Nike’s $14 Billion Mistake
The amazing thing about how Under Armour got Curry is that he was under contract with Nike at the time and Nike had the right to match Under Armour’s offer but passed. Let that sink in: Nike had Curry under contract and let him go. Let. Him. Go. Ouch. Somebody didn’t get a Christmas bonus.
Just like on the court, hustle counts for a lot. And Under Armour out-hustled Nike at every step along the way. At the same time Nike was committing some unforced errors. Curry had been a Nike athlete for years and his godfather, Greg Brink, works for the company. It was there game to lose. But when it came time to renew Curry’s deal, Nike was focused on Kyrie Irving and Anthony Davis. Both are great players but neither has performed to expectations and today neither has Curry’s record or star power.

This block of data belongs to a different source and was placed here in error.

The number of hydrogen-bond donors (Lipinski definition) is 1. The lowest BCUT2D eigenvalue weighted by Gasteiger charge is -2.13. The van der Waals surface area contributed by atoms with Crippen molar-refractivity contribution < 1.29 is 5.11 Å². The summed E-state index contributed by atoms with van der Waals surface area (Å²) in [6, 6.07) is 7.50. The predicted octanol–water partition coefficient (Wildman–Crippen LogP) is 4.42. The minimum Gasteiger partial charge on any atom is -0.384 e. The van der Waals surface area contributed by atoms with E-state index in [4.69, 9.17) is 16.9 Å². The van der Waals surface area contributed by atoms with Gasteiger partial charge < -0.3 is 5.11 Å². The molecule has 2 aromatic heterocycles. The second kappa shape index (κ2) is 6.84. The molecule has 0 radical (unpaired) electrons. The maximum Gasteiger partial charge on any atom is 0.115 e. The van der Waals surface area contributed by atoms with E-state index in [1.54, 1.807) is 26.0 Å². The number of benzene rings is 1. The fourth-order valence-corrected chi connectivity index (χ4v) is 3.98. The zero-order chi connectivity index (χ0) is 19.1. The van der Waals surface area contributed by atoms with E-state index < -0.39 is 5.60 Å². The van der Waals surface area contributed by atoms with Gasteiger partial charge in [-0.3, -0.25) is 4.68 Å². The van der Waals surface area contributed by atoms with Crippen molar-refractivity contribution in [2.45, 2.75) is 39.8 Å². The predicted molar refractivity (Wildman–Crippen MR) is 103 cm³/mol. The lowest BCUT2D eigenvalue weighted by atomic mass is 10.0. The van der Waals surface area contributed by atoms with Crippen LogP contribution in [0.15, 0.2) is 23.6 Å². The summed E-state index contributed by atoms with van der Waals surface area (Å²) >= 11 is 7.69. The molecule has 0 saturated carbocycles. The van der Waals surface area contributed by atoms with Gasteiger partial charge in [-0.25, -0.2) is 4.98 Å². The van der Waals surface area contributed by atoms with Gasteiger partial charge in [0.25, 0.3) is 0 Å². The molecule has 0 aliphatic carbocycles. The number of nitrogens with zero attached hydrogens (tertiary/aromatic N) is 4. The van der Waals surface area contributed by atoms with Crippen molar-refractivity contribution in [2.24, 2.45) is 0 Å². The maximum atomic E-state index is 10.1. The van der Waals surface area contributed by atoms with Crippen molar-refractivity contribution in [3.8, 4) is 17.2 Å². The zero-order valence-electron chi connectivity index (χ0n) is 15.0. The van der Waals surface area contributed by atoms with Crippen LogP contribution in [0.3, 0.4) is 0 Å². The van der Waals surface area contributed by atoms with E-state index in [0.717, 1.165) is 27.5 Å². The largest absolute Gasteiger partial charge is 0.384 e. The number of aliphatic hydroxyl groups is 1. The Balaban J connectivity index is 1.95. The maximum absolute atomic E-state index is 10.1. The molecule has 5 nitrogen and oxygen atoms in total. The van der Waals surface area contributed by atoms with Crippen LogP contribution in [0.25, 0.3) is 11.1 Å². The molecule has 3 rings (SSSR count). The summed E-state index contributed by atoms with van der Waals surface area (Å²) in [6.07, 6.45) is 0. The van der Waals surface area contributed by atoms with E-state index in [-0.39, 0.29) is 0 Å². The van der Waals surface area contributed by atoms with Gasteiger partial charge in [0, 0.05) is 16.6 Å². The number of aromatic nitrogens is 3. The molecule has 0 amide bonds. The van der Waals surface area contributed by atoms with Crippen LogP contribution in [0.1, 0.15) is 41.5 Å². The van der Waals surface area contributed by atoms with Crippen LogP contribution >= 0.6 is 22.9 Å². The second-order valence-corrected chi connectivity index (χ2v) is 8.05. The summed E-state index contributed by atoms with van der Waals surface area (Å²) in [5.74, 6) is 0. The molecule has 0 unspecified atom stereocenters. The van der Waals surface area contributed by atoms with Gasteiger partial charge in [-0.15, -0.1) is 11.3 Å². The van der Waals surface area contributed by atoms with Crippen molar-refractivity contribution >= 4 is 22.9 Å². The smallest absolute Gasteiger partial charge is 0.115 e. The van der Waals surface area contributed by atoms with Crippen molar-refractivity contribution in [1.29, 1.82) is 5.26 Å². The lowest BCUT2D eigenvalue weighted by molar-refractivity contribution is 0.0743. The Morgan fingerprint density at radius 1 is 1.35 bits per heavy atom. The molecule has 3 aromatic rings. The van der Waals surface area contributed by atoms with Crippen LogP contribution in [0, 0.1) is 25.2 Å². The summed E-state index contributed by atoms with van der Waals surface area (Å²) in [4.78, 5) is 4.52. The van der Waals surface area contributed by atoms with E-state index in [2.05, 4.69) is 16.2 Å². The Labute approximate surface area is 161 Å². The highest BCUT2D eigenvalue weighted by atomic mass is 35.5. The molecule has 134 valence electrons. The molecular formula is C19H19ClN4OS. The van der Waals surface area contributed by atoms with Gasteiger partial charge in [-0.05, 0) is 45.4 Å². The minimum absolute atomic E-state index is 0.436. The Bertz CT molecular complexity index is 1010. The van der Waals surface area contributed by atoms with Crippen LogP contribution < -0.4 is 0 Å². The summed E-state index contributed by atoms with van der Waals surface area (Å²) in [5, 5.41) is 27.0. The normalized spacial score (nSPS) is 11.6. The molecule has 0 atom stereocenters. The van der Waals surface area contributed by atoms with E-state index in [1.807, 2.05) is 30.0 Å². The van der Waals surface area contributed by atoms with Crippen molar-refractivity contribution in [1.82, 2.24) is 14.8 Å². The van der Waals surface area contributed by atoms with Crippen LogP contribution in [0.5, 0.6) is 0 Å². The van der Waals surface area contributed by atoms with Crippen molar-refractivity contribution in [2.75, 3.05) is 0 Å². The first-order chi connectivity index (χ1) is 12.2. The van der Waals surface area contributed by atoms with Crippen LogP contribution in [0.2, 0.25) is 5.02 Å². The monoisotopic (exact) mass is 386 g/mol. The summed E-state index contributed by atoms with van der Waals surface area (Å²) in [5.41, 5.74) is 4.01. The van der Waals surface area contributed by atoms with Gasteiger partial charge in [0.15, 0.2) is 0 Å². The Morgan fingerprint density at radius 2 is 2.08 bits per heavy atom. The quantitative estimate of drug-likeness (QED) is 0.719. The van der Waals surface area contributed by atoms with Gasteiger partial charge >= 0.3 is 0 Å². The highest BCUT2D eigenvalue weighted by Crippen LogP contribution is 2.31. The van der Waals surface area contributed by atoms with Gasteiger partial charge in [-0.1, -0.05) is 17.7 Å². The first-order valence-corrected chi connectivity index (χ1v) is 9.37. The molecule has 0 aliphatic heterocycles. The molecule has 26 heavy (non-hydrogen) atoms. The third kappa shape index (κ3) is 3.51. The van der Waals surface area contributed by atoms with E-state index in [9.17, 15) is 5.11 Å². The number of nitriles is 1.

Nike was so blase about re-signing Curry – viewing him as good, but not one of the elite players who would get a signature shoe and his own high-profile summer camp for rising stars – that they left Kevin Durant’s name in one of the Powerpoint slides during their presentation to he and his father, Dell Curry. ESPN reports it this way:
“The pitch meeting, according to Steph’s father Dell, who was present, kicked off with one Nike official accidentally addressing Stephen as “Steph-on,” the moniker, of course, of Steve Urkel’s alter ego in Family Matters. “I heard some people pronounce his name wrong before,” says Dell Curry. “I wasn’t surprised. I was surprised that I didn’t get a correction.”
It got worse from there. A PowerPoint slide featured Kevin Durant‘s name, presumably left on by accident, presumably residue from repurposed materials. “I stopped paying attention after that,” Dell says. Though Dell resolved to “keep a poker face,” throughout the entirety of the pitch, the decision to leave Nike was in the works.”